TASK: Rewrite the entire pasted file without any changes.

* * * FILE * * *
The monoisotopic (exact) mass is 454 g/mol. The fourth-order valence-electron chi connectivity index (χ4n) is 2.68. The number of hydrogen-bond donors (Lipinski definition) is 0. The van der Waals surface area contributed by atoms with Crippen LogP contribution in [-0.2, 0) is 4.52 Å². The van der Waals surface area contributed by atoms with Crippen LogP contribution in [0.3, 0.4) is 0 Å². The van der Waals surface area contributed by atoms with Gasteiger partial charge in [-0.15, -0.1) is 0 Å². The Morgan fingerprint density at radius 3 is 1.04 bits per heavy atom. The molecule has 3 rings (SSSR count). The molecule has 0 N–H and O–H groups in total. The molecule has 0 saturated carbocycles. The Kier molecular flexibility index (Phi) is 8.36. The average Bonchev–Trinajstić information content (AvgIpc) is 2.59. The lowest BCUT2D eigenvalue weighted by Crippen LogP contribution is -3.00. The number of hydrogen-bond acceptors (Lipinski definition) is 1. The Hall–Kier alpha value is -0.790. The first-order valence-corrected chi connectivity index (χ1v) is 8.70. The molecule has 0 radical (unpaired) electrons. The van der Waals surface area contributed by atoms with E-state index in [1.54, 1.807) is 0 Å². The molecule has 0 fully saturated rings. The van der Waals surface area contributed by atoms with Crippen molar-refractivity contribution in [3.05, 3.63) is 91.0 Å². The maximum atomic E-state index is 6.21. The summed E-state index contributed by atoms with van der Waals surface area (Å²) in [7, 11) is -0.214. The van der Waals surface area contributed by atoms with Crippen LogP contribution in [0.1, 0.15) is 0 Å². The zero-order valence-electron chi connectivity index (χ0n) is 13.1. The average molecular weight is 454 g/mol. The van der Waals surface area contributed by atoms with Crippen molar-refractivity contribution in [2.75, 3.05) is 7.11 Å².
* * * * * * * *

The monoisotopic (exact) mass is 454 g/mol. The fourth-order valence-electron chi connectivity index (χ4n) is 2.68. The number of hydrogen-bond donors (Lipinski definition) is 0. The van der Waals surface area contributed by atoms with Crippen LogP contribution in [-0.2, 0) is 4.52 Å². The van der Waals surface area contributed by atoms with Crippen LogP contribution in [0.3, 0.4) is 0 Å². The van der Waals surface area contributed by atoms with Gasteiger partial charge in [-0.15, -0.1) is 0 Å². The Morgan fingerprint density at radius 3 is 1.04 bits per heavy atom. The molecule has 3 rings (SSSR count). The molecule has 0 N–H and O–H groups in total. The molecule has 0 saturated carbocycles. The Kier molecular flexibility index (Phi) is 8.36. The average Bonchev–Trinajstić information content (AvgIpc) is 2.59. The lowest BCUT2D eigenvalue weighted by Crippen LogP contribution is -3.00. The number of hydrogen-bond acceptors (Lipinski definition) is 1. The Hall–Kier alpha value is -0.790. The first-order valence-corrected chi connectivity index (χ1v) is 8.70. The molecule has 0 radical (unpaired) electrons. The van der Waals surface area contributed by atoms with E-state index in [1.54, 1.807) is 0 Å². The molecule has 0 fully saturated rings. The van der Waals surface area contributed by atoms with Crippen molar-refractivity contribution in [3.05, 3.63) is 91.0 Å². The maximum atomic E-state index is 6.21. The summed E-state index contributed by atoms with van der Waals surface area (Å²) in [7, 11) is -0.214. The van der Waals surface area contributed by atoms with Crippen LogP contribution in [0.1, 0.15) is 0 Å². The zero-order valence-electron chi connectivity index (χ0n) is 13.1. The average molecular weight is 454 g/mol. The van der Waals surface area contributed by atoms with Crippen molar-refractivity contribution in [2.75, 3.05) is 7.11 Å².